Octopus - Supernatural Alliance [Rise Above Records - 2018]
Octopus are the soon to be crowned overlords of Detroit doom metal. Their sound is a unique amalgam of psychedelic doom, classic NWOBHM and progressive rock. Freshly signed to Rise Above Records this is their debut release, formed in 2008 by guitarist J. Frezzato, and vocalist Masha Marjieh the band have taken ten years to hone their craft which is why this debut record is so damn good. Not many bands can mix up the influences the way these guys do without sounding like a pastiche, these guys can. The lineup is completed by bassist Matt O’Brien, drummer Chuck Burns and keyboard wizard Adam Cox.
The album opens with the track ‘Beyond the Centre’ and the first thing that enters your head is Angel Witch with Burke Shelley on vocals. A real dark metal anthem shot through with some really heavy Uriah Heep style organ. Despite all of this the key is that the song is beautifully crafted and every bit as good as those bands it references, whilst at the same time it retains something of itself, a neat trick if you can do it. Title track Supernatural Alliance is up next, and wah wah pedals at the ready, this one has a really progressive groove to it. What I love about this band is that the keyboard, often maligned in rock and metal as something of a backing instrument is allowed to take centre stage at times and the band really benefit from this fairly progressive move. It gives them a unique selling point and one that I hope continues. Slave and Master is a slower bluesy number, a guitar and organ riff-fest. One thing that hit me at this point is that they have a distinctly British sound, Uriah Heep, Angel Witch and Deep Purple are all floating around in my mind whilst I listen to this one. Strike (While the Iron Is Hot) has a big 80s metal chorus that bombards the listeners ears in a good way. Rather interestingly for a metal track it has a brief but perfectly formed keyboard solo, something that rarely registers on the scale, but after listening to this it should more often. It’s a refreshing idea and one I’d like to see adopted more often. Child of Destiny follows in a similar vein to Strike, this is not a bad thing as all of the songs are so well crafted. Loads more keyboards on this one, and by this point I’ve decided they are on a mission to reclaim the keyboard as a metal instrument. It seems to be working.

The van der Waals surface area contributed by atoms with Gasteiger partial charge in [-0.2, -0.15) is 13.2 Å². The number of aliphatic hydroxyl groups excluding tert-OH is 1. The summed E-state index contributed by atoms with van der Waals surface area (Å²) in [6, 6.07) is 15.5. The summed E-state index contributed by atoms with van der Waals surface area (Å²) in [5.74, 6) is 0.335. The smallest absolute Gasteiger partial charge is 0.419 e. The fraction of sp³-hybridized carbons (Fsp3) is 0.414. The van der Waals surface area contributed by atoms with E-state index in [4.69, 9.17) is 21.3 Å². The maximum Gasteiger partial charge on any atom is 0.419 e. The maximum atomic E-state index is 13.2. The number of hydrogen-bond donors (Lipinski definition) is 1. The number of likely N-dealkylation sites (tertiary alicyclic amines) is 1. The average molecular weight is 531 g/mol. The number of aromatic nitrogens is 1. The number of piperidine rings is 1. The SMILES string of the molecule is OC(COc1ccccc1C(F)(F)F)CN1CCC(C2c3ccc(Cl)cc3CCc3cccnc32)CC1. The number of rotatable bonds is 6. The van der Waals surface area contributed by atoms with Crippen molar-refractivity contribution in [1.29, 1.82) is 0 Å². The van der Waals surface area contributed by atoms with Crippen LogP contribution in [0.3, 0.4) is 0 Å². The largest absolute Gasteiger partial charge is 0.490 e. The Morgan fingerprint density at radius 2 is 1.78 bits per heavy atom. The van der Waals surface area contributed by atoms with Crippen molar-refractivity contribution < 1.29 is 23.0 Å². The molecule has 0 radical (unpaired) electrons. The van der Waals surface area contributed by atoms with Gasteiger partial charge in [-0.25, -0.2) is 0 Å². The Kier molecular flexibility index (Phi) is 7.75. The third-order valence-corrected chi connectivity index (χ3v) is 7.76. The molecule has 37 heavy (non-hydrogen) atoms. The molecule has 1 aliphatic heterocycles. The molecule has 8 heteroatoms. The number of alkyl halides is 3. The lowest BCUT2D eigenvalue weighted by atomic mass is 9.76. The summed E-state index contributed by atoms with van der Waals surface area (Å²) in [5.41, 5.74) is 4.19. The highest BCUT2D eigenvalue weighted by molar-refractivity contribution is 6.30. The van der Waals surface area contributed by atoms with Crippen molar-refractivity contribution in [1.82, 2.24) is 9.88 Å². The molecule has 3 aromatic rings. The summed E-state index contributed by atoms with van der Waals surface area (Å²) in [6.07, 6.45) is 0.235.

The second half of the album kicks off with The Unknown, a crawling behemoth of heavy doom metal. There is a slight early Soundgarden vibe to this one, a distinct Eastern flavour that reminds me of the Ultramega OK era. This may well be my favourite track, it has a darker and heavier vibe than the previous tracks and really drives it home. The Sword and the Stone is a classic metal anthem, which has a definite Judas Priest influence which is evident from the opening verse, which reminds me of You’ve Got Another Thing Coming. However, the track still has enough of its own thing going on too, and there is a definite prog rock element to the sound of this one. Fleetwood Mac takes us down a notch, a really quiet opening, all lilting keyboards and odd stabs of liquid guitar usher in a track reminiscent of Black sabbath’s classic Planet Caravan, by the time we reach the halfway point and the big riff kicks in I’m already completely hooked. The guitar solo is a melting pot of wah wah and technical brilliance. This is the sort of record that doesn’t come along too often. Black Dynamite is up next, this one is a big anthemic number that I can see going down a storm live, and becoming a bit of a fan favourite. A killer guitar tone ushers in one of the best guitar solos I’ve heard in a while, this album is a real tour de force of excellent musicianship and great songs. Final tracks Dragonland is an uptempo rocker, and actually between this and Black Dynamite there is a hint of the Black Rebel Motorcycle Club about them, but better if you know what I mean.
Overall, this is a great debut album, it has everything I look for great songs, excellent musicianship, a vibe that is all its own but one that you can still hear the band’s influences. It’s heavy and packed with immensely hooky rock anthems, exactly what the rock and metal scene seems to lack today. A definite contender for my album of the year. I really look forward to seeing where they go after this. It could be all the way to the top.Darren Charles